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I'm wondering if it would be better to use a single query and SELECT more data than I might need, or use multiple queries and SELECT only what I need when I need it. For example when the client submits a username and password, my PDO query string is this:

$sql = "SELECT passwordHash FROM users WHERE username=:username";

Then in PHP I verify the submitted password against the hash. If it succeeds, I do more queries to get more data like name and address. But would it be better to add those to my initial password hash query so that I'll already have it in the likely event that the password matches? That way I'd save a query. If the password is wrong though, I'd be wasting that lookup of extra information. In general, would it be better to do less queries and get more data each time, possibly more than necessary, or to do more queries and only get exactly the data I need each time?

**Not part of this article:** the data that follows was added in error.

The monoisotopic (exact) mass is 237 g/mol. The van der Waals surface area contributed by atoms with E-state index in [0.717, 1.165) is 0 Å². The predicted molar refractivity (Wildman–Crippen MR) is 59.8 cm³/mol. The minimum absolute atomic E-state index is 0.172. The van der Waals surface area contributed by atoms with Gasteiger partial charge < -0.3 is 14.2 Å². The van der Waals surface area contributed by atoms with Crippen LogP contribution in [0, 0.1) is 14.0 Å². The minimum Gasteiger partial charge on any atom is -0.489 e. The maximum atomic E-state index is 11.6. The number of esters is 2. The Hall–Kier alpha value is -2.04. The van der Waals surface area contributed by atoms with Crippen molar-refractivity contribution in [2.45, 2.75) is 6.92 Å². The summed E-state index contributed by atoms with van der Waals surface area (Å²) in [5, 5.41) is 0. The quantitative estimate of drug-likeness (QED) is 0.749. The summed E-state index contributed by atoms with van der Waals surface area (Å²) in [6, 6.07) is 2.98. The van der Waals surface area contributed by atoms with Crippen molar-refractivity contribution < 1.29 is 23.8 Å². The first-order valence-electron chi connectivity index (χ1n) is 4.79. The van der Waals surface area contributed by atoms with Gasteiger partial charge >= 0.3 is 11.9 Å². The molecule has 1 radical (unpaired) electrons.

• The answer We should forget about small efficiencies, say about 97% of the time: premature optimization is the root of all evil. Yet we should not pass up our opportunities in that critical 3% is at softwareengineering.stackechange.com – Luuk Feb 3 at 18:27
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The answer We should forget about small efficiencies, say about 97% of the time: premature optimization is the root of all evil. Yet we should not pass up our opportunities in that critical 3% is at softwareengineering.stackechange.com

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In addition to what Luuk says, observe how simple the combined query is:

SELECT name, address
    FROM users
    WHERE username = '...'
      AND passwordHash = '...;

Then if you get a row (the 97% case), you are finished. If you get no row, it is either a bad username or bad pwd. (If you need to distinguish between those two cases, then it gets a little more complex.)

Think of the general question by looking at a Rule of Thumb: "90% of a SELECT is overhead." By that I am referring to network traffic, parsing, developing the query plan, locking, sending results back, etc.

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